In 2016 Telstra wrote down the value of the company by $246m reflecting poor performance of the advertising technology part of the business. In February 2018 Telstra wrote down the rest of the value of the company, taking a $273m impairment, and pulled it from the advertising technology area to focus on its ongoing video platform and media logistics system. [11]


Ooyala initially focused on applying computer vision techniques to create clickable video. As the company grew, it expanded its scope to develop technologies that improve the quality and speed at which online video is delivered, and allow Web publishers to measure, monetize and optimize their video content. Its online video platform enables Web sites to publish, manage, monetize, and analyze online video content[clarification needed]. It is built to be modular and provides real-time analysis capability to its customers. Its workflow management system is called Flex media logistics.

In 2010, the company deployed one of the first large-scale Cassandra clusters for its analytics and video transcoding services.

From April 2019, Ooyala's focus is on providing content supply chain solutions.[buzzword]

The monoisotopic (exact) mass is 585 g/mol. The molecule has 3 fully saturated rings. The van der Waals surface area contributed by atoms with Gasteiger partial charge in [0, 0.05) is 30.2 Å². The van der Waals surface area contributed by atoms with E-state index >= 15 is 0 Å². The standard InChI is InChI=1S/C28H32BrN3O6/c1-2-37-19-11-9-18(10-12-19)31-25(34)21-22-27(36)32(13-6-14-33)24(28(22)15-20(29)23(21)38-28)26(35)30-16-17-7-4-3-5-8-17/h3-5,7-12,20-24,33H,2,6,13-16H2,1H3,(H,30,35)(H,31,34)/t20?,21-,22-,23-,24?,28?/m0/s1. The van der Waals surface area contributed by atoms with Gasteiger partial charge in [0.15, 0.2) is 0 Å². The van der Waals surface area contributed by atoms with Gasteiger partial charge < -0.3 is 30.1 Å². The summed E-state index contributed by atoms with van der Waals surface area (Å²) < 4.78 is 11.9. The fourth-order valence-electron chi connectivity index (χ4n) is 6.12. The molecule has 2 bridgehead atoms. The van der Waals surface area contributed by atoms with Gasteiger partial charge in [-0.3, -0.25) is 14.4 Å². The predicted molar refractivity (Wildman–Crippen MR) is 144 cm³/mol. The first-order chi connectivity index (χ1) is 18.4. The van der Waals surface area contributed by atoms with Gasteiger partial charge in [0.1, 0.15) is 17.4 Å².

The Ooyala Flex Media Platform, which is primarily sold as a subscription/SaaS offering, provides a solution[buzzword] for servicing OTT and digital media distribution workflows. The acquisition of the solution[buzzword] in July 2019 expanded the Dalet solutions[buzzword] offering to more verticals and tiers beyond its traditional customer base in News and Production workflows, and accelerated Dalet's strategic move to increase recurring revenue models, with a subscription/SaaS-based services offering. In November 2020, as part of an overall brand refresh, the offering was renamed Dalet Flex.


  1. ^ https://www.dalet.com/news/dalet-acquire-ooyala-flex-media-platform-business
  2. ^ Burrows, Peter. (2007-12-31) What Ooyala is Up To. BusinessWeek. Retrieved on 2013-12-09.
  3. ^ Best Young Tech Entrepreneurs 2009: Ooyala - BusinessWeek. Images.businessweek.com. Retrieved on 2013-12-09.
  4. ^ Ooyala Raises $8.5M More — Tech News and Analysis. Gigaom.com (2008-01-24). Retrieved on 2013-12-09.
  5. ^ Ha, Anthony (10 August 2009). "Video startup Ooyala appoints Agile Software's Jay Fulcher as CEO". Venture Beat. Retrieved 24 November 2015.
  6. ^ Ooyala Brings In Jay Fulcher As New CEO. TechCrunch (2009-08-10). Retrieved on 2013-12-09.
  7. ^ Video Publishing Platform Ooyala Raises $22 Million, Prepares For Major Asian Expansion. TechCrunch (2010-09-09). Retrieved on 2013-12-09.
  8. ^ Ooyala Raises $35 Million as It Picks Up the Pace in Digital Video - Bloomberg. Go.bloomberg.com (2012-06-18). Retrieved on 2013-12-09.
  9. ^ Australian Stock Exchange Announcements
  10. ^ https://www.cmo.com.au/article/632923/telstra-writes-off-ooyala-subsidiary-announces-exit-adtech-business/
  11. ^ https://www.itnews.com.au/news/telstra-writes-ooyala-value-down-to-zero-484278